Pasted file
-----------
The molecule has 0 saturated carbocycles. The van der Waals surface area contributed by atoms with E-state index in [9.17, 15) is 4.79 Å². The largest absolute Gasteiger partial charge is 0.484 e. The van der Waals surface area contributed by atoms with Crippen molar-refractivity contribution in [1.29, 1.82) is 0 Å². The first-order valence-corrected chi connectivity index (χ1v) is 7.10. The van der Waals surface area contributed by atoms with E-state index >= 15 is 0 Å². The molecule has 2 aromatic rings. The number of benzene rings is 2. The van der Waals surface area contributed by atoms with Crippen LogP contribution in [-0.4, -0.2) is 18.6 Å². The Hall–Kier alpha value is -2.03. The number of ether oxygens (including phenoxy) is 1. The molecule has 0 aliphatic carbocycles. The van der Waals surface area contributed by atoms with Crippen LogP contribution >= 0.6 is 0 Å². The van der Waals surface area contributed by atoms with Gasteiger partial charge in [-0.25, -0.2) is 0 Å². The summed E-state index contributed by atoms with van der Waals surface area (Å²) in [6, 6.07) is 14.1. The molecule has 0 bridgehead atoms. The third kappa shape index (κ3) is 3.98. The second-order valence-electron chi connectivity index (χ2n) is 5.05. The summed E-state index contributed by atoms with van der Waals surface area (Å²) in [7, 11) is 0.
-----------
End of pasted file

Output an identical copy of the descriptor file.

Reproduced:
The molecule has 0 saturated carbocycles. The van der Waals surface area contributed by atoms with E-state index in [9.17, 15) is 4.79 Å². The largest absolute Gasteiger partial charge is 0.484 e. The van der Waals surface area contributed by atoms with Crippen molar-refractivity contribution in [1.29, 1.82) is 0 Å². The first-order valence-corrected chi connectivity index (χ1v) is 7.10. The van der Waals surface area contributed by atoms with E-state index >= 15 is 0 Å². The molecule has 2 aromatic rings. The number of benzene rings is 2. The van der Waals surface area contributed by atoms with Crippen LogP contribution in [-0.4, -0.2) is 18.6 Å². The Hall–Kier alpha value is -2.03. The number of ether oxygens (including phenoxy) is 1. The molecule has 0 aliphatic carbocycles. The van der Waals surface area contributed by atoms with Crippen LogP contribution >= 0.6 is 0 Å². The van der Waals surface area contributed by atoms with Gasteiger partial charge in [-0.25, -0.2) is 0 Å². The summed E-state index contributed by atoms with van der Waals surface area (Å²) in [6, 6.07) is 14.1. The molecule has 0 bridgehead atoms. The third kappa shape index (κ3) is 3.98. The second-order valence-electron chi connectivity index (χ2n) is 5.05. The summed E-state index contributed by atoms with van der Waals surface area (Å²) in [7, 11) is 0.